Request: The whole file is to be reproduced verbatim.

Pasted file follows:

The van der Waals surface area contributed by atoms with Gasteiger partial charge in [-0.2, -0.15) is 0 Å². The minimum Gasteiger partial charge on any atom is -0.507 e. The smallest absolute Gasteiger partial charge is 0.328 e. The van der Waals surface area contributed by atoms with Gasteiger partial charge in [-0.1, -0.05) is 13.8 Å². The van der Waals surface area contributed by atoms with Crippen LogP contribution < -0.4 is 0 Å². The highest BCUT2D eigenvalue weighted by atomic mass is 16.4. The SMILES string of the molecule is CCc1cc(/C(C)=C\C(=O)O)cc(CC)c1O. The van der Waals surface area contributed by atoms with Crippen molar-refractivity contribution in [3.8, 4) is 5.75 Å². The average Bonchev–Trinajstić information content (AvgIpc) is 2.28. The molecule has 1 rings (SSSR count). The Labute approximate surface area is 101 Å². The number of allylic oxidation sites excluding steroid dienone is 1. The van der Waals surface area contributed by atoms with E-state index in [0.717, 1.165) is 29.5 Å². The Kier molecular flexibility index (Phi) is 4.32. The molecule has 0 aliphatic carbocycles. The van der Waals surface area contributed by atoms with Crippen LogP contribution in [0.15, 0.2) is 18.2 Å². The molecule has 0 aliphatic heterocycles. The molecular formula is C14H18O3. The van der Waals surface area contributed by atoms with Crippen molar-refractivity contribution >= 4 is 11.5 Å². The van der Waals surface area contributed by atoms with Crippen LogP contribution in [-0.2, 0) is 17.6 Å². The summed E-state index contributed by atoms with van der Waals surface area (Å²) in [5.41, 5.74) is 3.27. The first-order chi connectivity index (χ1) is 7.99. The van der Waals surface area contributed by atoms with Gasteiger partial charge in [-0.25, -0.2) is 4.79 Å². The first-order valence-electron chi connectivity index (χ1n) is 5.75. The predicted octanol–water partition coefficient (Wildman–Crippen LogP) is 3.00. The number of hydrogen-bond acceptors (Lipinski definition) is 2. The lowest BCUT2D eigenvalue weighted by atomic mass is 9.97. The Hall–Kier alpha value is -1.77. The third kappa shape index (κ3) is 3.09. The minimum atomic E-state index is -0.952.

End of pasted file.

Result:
The van der Waals surface area contributed by atoms with Gasteiger partial charge in [-0.2, -0.15) is 0 Å². The minimum Gasteiger partial charge on any atom is -0.507 e. The smallest absolute Gasteiger partial charge is 0.328 e. The van der Waals surface area contributed by atoms with Gasteiger partial charge in [-0.1, -0.05) is 13.8 Å². The van der Waals surface area contributed by atoms with Crippen LogP contribution < -0.4 is 0 Å². The highest BCUT2D eigenvalue weighted by atomic mass is 16.4. The SMILES string of the molecule is CCc1cc(/C(C)=C\C(=O)O)cc(CC)c1O. The van der Waals surface area contributed by atoms with Crippen molar-refractivity contribution in [3.8, 4) is 5.75 Å². The average Bonchev–Trinajstić information content (AvgIpc) is 2.28. The molecule has 1 rings (SSSR count). The Labute approximate surface area is 101 Å². The number of allylic oxidation sites excluding steroid dienone is 1. The van der Waals surface area contributed by atoms with E-state index in [0.717, 1.165) is 29.5 Å². The Kier molecular flexibility index (Phi) is 4.32. The molecule has 0 aliphatic carbocycles. The van der Waals surface area contributed by atoms with Crippen LogP contribution in [0.15, 0.2) is 18.2 Å². The molecule has 0 aliphatic heterocycles. The molecular formula is C14H18O3. The van der Waals surface area contributed by atoms with Crippen molar-refractivity contribution >= 4 is 11.5 Å². The van der Waals surface area contributed by atoms with Crippen LogP contribution in [-0.2, 0) is 17.6 Å². The summed E-state index contributed by atoms with van der Waals surface area (Å²) in [5.41, 5.74) is 3.27. The first-order chi connectivity index (χ1) is 7.99. The van der Waals surface area contributed by atoms with Gasteiger partial charge in [-0.25, -0.2) is 4.79 Å². The first-order valence-electron chi connectivity index (χ1n) is 5.75. The predicted octanol–water partition coefficient (Wildman–Crippen LogP) is 3.00. The number of hydrogen-bond acceptors (Lipinski definition) is 2. The lowest BCUT2D eigenvalue weighted by atomic mass is 9.97. The Hall–Kier alpha value is -1.77. The third kappa shape index (κ3) is 3.09. The minimum atomic E-state index is -0.952.